EDP Sciences
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Volume 392, Number 2, September III 2002
Page(s) 541 - 551
Section Formation, structure and evolution of stars
DOI http://dx.doi.org/10.1051/0004-6361:20011651

A&A 392, 541-551 (2002)
DOI: 10.1051/0004-6361:20011651

A multiwavelength timing analysis of the eclipsing polar DP Leo

A. D. Schwope1, V. Hambaryan1, R. Schwarz1, G. Kanbach2 and B. T. Gänsicke3

1  Astrophysikalisches Institut Potsdam, An der Sternwarte 16, 14482 Potsdam, Germany
2  Max-Planck-Institut für extraterrestrische Physik, Giessenbachstrasse, 85748 Garching, Germany
3  Deptartment of Physics and Astronomy, University of Southampton, Hampshire, Southampton, SO17 1BJ, UK

(Received 3 August 2001 / Accepted 17 June 2002 )

We present an analysis of the X-ray light curves of the magnetic cataclysmic variable DP Leo using recently performed XMM-Newton EPIC and archival published and unpublished ROSAT PSPC observations. We combine the timings of the X-ray eclipses with timings derived from archival HST-observations and new optical observations with the photon counting OPTIMA camera. We determine the eclipse length at X-ray wavelengths to be $235\pm5$ s, slightly longer than at ultra-violet wavelengths, where it lasts 225 s. A new orbital ephemeris is derived which connects the more than 120 000 binary cycles covered since 1979. It has a highly significant quadratic term, implying an orbital period change of $\dot{P} = -4.4 \times
10^{-12}$ s s -1, two orders of magnitude larger than being compatible with braking by gravitational radiation only. Over the last twenty years, the optical and X-ray bright phases display a continuous shift with respect to the eclipse center by ~ $2.1\degr$ yr -1. Over the last 8.5 years the shift of the X-ray bright phase is ~ $2.5\degr$ yr -1. We interpret this as evidence of an asynchronously rotating white dwarf although synchronization oscillations cannot be ruled out completely. If the observed phase shift continues, a fundamental rearrangement of the accretion geometry must occur on a time-scale of some ten years. Applying model atmosphere spectra to optical/UV eclipse light curves, we determine the temperature and mass of the white dwarf, the temperature and size of the optical/UV emitting spot and the distance to DP Leo to be $T_{\rm wd} = 13\,500$ K, $M_{\rm wd} \simeq 0.6$  $M_\odot$, $T_{\rm spot} = 32\,000$ K, $A_{\rm spot} \simeq 0.1~A_{\rm wd}$, and D = 400 pc, respectively. The implied inclination and mass ratio are $i=79.5\degr$ and $Q = M_{\rm wd}/M_2 = 6.7$. DP Leo is marginally detected at eclipse phase in X-rays. The upper limit eclipse flux is consistent with an origin on the late-type secondary, $L_{\rm X} \simeq 2.5 \times 10^{29}~{\rm ergs~s}^{-1}$ (0.20-7.55 keV), at a distance of 400 pc.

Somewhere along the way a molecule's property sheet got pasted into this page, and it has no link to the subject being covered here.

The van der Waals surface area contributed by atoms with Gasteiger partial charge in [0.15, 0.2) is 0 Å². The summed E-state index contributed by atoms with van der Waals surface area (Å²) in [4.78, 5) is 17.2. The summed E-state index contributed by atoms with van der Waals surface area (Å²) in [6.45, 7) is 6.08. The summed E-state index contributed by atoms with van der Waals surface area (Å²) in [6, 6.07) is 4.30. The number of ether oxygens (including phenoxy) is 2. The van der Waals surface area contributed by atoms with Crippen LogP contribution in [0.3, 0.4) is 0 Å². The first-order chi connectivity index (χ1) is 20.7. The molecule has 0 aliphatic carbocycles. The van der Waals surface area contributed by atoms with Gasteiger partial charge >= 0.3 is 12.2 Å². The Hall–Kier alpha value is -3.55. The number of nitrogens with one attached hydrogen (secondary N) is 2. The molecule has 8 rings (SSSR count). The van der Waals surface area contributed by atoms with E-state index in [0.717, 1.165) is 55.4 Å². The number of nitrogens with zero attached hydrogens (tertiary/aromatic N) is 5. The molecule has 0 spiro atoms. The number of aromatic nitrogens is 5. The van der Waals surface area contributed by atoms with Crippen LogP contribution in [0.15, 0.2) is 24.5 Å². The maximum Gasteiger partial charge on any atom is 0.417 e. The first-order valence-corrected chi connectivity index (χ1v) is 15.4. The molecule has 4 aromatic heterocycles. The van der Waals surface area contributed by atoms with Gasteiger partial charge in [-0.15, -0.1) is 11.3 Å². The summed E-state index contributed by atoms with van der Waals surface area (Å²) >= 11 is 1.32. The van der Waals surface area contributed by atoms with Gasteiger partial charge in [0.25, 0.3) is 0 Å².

Key words: stars: binaries: eclipsing -- stars: novae, cataclysmic variables -- stars:individual: DP Leo -- X-rays: stars

Offprint request: A. D. Schwope, aschwope@aip.de

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